Bella pulled her phone out of a pocket. She winced at the brightness, tilting the screen away as she fumbled typing in the password with numb fingers. A sigh of relief fled her lips as she turned the brightness right down. She glanced at the time. 11pm?!
Frowning, her phone beeped angrily, informing its owner of its 3% remaining battery. With a growl, Bella shoved it back into her pocket. She tucked her freezing hands up into the sleeves of her coat and huddled deeper into her scarf.
Fifty minutes she had been sat there, fifty minutes and the bus was nowhere to be seen. It should have been here twenty minutes ago.
She sniffed again, eyeing a couple who were walking down the street in her direction. They were huddled close together, heads bent and a whisper of conversation in the wind. Bella listened to their echoing footsteps as they drew closer, their conversation becoming a little louder.
The one time she needed her earphones and she didn’t have them. It served her right for waking up late and rushing to get to work on time. That’s the last time she goes to bed at two in the morning.
She scoffed quietly as the couple passes her and carried on down the street. Their footsteps bouncing off the shops and back into her ears. Bella stared down at her lap. A siren in the distance bleared. A car honked its horn abruptly at the end of the street. She craned her neck to look, but saw nothing but lights and reflections in the puddles on the pavement.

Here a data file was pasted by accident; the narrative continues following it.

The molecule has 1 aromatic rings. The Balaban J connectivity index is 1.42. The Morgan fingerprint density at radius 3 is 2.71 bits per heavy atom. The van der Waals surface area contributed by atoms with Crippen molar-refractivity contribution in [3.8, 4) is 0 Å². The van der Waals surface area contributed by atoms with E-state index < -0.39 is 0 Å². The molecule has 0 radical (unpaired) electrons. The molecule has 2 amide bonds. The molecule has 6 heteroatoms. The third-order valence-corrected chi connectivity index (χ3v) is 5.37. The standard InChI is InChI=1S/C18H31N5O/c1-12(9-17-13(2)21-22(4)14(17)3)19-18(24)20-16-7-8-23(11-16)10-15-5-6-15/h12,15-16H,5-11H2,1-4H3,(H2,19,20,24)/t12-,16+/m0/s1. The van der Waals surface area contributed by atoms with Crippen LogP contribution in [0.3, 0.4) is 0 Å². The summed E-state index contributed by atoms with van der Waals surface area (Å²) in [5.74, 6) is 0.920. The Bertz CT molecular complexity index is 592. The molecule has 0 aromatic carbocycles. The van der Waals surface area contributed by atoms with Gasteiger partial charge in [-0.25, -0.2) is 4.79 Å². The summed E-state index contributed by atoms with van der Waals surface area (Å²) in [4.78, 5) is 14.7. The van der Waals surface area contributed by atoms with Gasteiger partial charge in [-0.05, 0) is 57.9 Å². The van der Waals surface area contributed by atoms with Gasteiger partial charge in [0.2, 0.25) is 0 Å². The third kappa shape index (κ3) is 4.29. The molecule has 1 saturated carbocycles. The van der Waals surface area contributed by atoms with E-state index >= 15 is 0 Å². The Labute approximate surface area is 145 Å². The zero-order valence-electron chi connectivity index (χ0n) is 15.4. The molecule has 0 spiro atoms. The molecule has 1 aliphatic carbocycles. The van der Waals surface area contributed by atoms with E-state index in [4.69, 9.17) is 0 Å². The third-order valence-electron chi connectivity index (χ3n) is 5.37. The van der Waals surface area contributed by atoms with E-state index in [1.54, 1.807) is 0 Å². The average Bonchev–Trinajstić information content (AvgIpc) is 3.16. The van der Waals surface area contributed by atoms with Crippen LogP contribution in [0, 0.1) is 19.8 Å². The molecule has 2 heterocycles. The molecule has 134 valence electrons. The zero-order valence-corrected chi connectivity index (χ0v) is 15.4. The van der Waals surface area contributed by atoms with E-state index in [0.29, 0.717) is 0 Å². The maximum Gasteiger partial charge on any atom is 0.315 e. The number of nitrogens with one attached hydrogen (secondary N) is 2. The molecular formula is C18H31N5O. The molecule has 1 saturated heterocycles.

Straining her ears, Bella heard the rush of water from the river behind the shops. She heard the clicking footsteps on the pavement, the occasional splash of water. The noise of the busses and cars that past her, their engines rattling, doors opening and slamming shut.
There was nothing else to do but listen.
Bella smiled as she caught snippets of conversations. A couple arguing, people laughing and singing as they staggered from one pub to another. Someone crying, another comforting her friend. Shouts and cat calls bounced along to street and landed by her feet.
Maybe forgetting her earphones wasn’t such a massive problem after all.
She looked up and caught sight of the familiar orange bus as it rolled towards her. She jumped to her feet, splashing in the puddle as she stepped to the curb and stuck her arm out eagerly.
The doors of the bus creaked and moaned, the hydraulics sighing as the bus came to a halt. Her shoes clicked on the wood as she stepped on board.
“Alright, love?” the driver asked as she flashed her pass at him.
“Yeah,” she said. “Not bad actually.”
Take one moment out of your day and just listen. Forget everything else, forget that meeting you have tomorrow, forget the milk you need to pick up, forget that deadline that’s in a weeks’ time. It will all still be there.
Go and stand outside, no phones, no music, and nothing. Just go and stand and listen. What can you hear? Is there something you’ve never noticed before?
Take time to appreciate the things around you. Because in a blink of any eye, it could all be gone.
I’ll leave you with this quote,
“The wide world is all about you: you can fence yourselves in, but you cannot forever fence it out.” –J.R.R Tolkien
Until the next time.